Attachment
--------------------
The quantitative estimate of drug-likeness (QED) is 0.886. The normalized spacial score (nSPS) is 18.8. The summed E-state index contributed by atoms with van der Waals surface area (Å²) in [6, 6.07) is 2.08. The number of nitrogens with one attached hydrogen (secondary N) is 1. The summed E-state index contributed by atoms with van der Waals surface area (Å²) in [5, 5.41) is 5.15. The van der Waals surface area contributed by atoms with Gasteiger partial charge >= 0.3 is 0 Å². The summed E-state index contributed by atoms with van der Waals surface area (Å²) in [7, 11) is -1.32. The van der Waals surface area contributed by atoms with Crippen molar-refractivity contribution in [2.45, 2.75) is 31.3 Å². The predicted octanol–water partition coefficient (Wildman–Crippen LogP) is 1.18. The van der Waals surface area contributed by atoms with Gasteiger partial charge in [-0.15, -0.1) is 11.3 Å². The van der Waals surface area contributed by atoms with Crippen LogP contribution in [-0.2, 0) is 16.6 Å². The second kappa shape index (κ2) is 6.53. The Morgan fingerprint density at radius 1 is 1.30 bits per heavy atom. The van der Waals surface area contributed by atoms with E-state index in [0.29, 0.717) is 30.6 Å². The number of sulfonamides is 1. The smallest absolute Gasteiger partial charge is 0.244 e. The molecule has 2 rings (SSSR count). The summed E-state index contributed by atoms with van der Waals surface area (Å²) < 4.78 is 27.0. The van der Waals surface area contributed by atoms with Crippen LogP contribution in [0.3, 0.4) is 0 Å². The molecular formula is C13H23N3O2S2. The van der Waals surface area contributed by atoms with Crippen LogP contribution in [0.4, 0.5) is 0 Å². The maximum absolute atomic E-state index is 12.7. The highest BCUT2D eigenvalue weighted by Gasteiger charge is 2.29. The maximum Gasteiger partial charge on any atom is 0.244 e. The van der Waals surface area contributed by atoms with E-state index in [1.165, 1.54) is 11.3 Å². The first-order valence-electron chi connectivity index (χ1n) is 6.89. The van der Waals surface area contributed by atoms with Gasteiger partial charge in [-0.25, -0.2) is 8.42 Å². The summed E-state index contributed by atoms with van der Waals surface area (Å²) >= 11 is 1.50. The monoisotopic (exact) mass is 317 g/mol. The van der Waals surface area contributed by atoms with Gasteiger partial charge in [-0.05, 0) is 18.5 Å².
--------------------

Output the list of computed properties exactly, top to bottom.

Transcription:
The quantitative estimate of drug-likeness (QED) is 0.886. The normalized spacial score (nSPS) is 18.8. The summed E-state index contributed by atoms with van der Waals surface area (Å²) in [6, 6.07) is 2.08. The number of nitrogens with one attached hydrogen (secondary N) is 1. The summed E-state index contributed by atoms with van der Waals surface area (Å²) in [5, 5.41) is 5.15. The van der Waals surface area contributed by atoms with Gasteiger partial charge >= 0.3 is 0 Å². The summed E-state index contributed by atoms with van der Waals surface area (Å²) in [7, 11) is -1.32. The van der Waals surface area contributed by atoms with Crippen molar-refractivity contribution in [2.45, 2.75) is 31.3 Å². The predicted octanol–water partition coefficient (Wildman–Crippen LogP) is 1.18. The van der Waals surface area contributed by atoms with Gasteiger partial charge in [-0.15, -0.1) is 11.3 Å². The van der Waals surface area contributed by atoms with Crippen LogP contribution in [-0.2, 0) is 16.6 Å². The second kappa shape index (κ2) is 6.53. The Morgan fingerprint density at radius 1 is 1.30 bits per heavy atom. The van der Waals surface area contributed by atoms with E-state index in [0.29, 0.717) is 30.6 Å². The number of sulfonamides is 1. The smallest absolute Gasteiger partial charge is 0.244 e. The molecule has 2 rings (SSSR count). The summed E-state index contributed by atoms with van der Waals surface area (Å²) < 4.78 is 27.0. The van der Waals surface area contributed by atoms with Crippen LogP contribution in [0.3, 0.4) is 0 Å². The molecular formula is C13H23N3O2S2. The van der Waals surface area contributed by atoms with Crippen LogP contribution in [0.4, 0.5) is 0 Å². The maximum absolute atomic E-state index is 12.7. The highest BCUT2D eigenvalue weighted by Gasteiger charge is 2.29. The maximum Gasteiger partial charge on any atom is 0.244 e. The van der Waals surface area contributed by atoms with E-state index in [1.165, 1.54) is 11.3 Å². The first-order valence-electron chi connectivity index (χ1n) is 6.89. The van der Waals surface area contributed by atoms with Gasteiger partial charge in [-0.25, -0.2) is 8.42 Å². The summed E-state index contributed by atoms with van der Waals surface area (Å²) >= 11 is 1.50. The monoisotopic (exact) mass is 317 g/mol. The van der Waals surface area contributed by atoms with Gasteiger partial charge in [-0.05, 0) is 18.5 Å².